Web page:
The laws were again made more restrictive during the period 1948-1953 when fear and hatred of the Communist Party were very strong. Ballot access laws were tightened further during 1969-1975 after George Wallace's 1968 third party showing of 13% shocked Democratic and Republican Party politicians. In 1968 the U.S. Supreme Court stated for the first time that overly strict ballot access laws violate the First and Fourteenth Amendments to the U.S. Constitution. However, in 1971, the Court made it plain that they were only willing to declare such laws unconstitutional if the laws were so diffficult that virtually no one could ever use them. The Court has ruled that ballot access laws can require candidates to obtain the signatures of 5 % of the number of registered voters. Five percent of the number of registered voters in the U.S. at this time is approximately 7,500,000. Since petition gathering costs about $1.00 per signature, the Court's ruling means that it is constitutionally permissible for states to erect ballot access hurdles costing candidates over $7,000,000 to comply.
[CONTENTS]

How Strict Ballot Access Laws Harm Candidates for Office

  1. Since strict ballot access laws frequently cannot be complied with, such laws make it difficult or impossible for the candidate's own supporters to vote for him or her.
  2. Although in most states it is possible to vote for a candidate who is not on the ballot by means of a write-in vote, not all states allow this. Furthermore, the U.S. Court of Appeals, 9th circuit, ruled in 1991 that it is constitutionally permissible for a state to abolish write-in voting altogether. Unless the U. S . Supreme Court overturns this ruling in 1992, it is likely that more and more states will abolish the alternative of write-in voting.
  3. Candidates kept off the ballot by strict access laws find it virtually impossible to obtain newspaper or television coverage to put their message before the voters. Almost no write-in candidate for president receives any media attention.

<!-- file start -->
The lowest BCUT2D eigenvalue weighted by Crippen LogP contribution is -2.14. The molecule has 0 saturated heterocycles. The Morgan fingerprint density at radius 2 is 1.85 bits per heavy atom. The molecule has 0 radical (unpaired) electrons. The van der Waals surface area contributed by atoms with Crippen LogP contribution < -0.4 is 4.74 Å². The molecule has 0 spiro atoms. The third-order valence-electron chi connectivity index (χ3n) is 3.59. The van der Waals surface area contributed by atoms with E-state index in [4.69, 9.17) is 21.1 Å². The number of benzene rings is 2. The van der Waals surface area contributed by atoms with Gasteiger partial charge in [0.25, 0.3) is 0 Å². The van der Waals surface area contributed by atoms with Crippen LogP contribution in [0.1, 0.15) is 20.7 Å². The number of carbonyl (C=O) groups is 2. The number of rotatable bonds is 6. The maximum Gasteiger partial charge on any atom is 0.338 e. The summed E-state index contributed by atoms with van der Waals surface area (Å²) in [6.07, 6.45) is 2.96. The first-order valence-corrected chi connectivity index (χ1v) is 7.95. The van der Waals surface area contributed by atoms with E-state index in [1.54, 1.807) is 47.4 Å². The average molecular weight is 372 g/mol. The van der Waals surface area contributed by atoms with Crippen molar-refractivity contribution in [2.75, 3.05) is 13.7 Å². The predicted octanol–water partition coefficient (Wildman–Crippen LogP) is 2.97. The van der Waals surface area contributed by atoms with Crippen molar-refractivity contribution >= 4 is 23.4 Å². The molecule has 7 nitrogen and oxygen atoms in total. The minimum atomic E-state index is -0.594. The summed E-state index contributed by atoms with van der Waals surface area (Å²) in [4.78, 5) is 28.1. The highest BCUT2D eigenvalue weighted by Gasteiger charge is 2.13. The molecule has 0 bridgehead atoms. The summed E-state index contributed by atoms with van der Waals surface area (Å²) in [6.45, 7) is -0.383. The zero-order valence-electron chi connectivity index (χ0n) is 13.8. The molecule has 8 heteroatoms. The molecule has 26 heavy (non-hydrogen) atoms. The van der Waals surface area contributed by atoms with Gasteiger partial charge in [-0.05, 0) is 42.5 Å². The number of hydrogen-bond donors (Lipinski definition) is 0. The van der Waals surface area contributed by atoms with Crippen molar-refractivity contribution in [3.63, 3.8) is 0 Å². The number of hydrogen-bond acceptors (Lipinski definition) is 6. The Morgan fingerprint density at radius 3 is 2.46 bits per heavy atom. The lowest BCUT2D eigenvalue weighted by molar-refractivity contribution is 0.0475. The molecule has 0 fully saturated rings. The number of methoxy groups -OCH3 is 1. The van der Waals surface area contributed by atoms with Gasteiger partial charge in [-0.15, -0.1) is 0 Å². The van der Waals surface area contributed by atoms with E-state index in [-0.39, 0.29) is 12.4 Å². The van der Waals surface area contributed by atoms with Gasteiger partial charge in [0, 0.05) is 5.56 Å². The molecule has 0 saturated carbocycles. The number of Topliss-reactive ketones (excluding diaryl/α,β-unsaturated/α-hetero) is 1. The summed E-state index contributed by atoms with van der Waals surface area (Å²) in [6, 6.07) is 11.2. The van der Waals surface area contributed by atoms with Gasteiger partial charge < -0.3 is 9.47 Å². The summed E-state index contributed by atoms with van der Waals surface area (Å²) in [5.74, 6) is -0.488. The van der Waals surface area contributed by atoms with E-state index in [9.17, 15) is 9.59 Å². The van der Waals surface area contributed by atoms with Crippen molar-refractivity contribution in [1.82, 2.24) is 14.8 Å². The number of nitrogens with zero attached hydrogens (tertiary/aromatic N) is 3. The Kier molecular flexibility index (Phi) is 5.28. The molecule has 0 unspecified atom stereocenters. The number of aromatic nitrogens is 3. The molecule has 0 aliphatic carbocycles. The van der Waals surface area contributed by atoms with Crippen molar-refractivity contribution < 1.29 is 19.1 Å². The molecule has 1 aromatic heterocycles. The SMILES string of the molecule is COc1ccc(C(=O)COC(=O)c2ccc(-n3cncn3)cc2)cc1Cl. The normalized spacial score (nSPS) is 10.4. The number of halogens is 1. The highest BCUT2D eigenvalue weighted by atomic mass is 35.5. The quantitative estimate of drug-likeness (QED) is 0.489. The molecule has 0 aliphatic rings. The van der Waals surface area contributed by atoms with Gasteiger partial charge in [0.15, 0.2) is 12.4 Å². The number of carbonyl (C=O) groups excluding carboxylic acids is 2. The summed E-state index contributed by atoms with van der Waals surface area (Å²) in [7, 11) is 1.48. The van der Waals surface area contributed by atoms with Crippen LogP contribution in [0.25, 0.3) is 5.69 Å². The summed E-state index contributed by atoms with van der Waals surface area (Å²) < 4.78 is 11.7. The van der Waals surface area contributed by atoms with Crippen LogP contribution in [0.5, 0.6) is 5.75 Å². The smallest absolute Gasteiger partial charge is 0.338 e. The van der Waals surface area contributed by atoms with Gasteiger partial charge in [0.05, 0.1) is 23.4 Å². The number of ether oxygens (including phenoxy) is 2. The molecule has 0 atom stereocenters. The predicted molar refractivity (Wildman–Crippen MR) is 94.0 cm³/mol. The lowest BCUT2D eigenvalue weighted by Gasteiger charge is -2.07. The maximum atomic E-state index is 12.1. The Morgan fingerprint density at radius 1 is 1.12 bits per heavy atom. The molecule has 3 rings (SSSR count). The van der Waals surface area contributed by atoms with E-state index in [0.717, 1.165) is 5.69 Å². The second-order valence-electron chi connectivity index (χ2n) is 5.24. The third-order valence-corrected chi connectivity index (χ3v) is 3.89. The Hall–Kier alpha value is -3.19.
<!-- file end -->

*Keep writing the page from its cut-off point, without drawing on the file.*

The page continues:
4. Candidates who manage to comply with strict ballot access laws frequently exhaust their campaign treasuries in the effort. Little is left for advertising and travel needed to place their message before the voters.
  5. Strict ballot access laws make it more likely that minor political parties will splinter into factions. The socialist movement in the United States provides a good example of how this splintering occurs. During the decade 1900 to 1910, ballot access laws were easy. There were only two parties in the U.S. advocating socialism-the Socialist Party and the Socialist Labor Party. Although these two parties each contained members with widely differing opinions, both held together. Optimism and electoral success contributed to their cohesion. Since ballot access laws weren't much of a problem, both competed whole-heartedly in elections.
  6. But as ballot access laws became increasingly strict, the socialist movement splintered into a number of separate political parties. By 1976, at least 6 different socialist presidential candidates appeared on the general election ballot. Each competed against the other every 4 years. Why the splintering? Partly because the socialist parties were so pessimistic about making any electoral "splash" that they had no incentive to hang together. With severe ballot access laws draining their resources and keeping them off the ballot in approximately half the states, many felt that if they could not poll a decent vote anyway, they might at least have the satisfaction of being "pure" in doctrine.
The United States has the most severe ballot access laws of any democracy in the world. In the Russian Republic, ballot access requirements to run for president in 1991 are 1/7 of 1%. By contrast, U.S. ballot access laws require a new political party to submit valid signatures of over 2% of the electorate, more than two million voters, in order to run a candidate for Congress in all districts. As a result, since 1920 less than half of the congressional districts have seen a third party candidate. As U.S. voting rates decline year after year, the American public still seems unaware that our electoral system needs the "shot in the arm" offered by new, broadly based political parties and candidates, but that this alternative has been locked out of the system.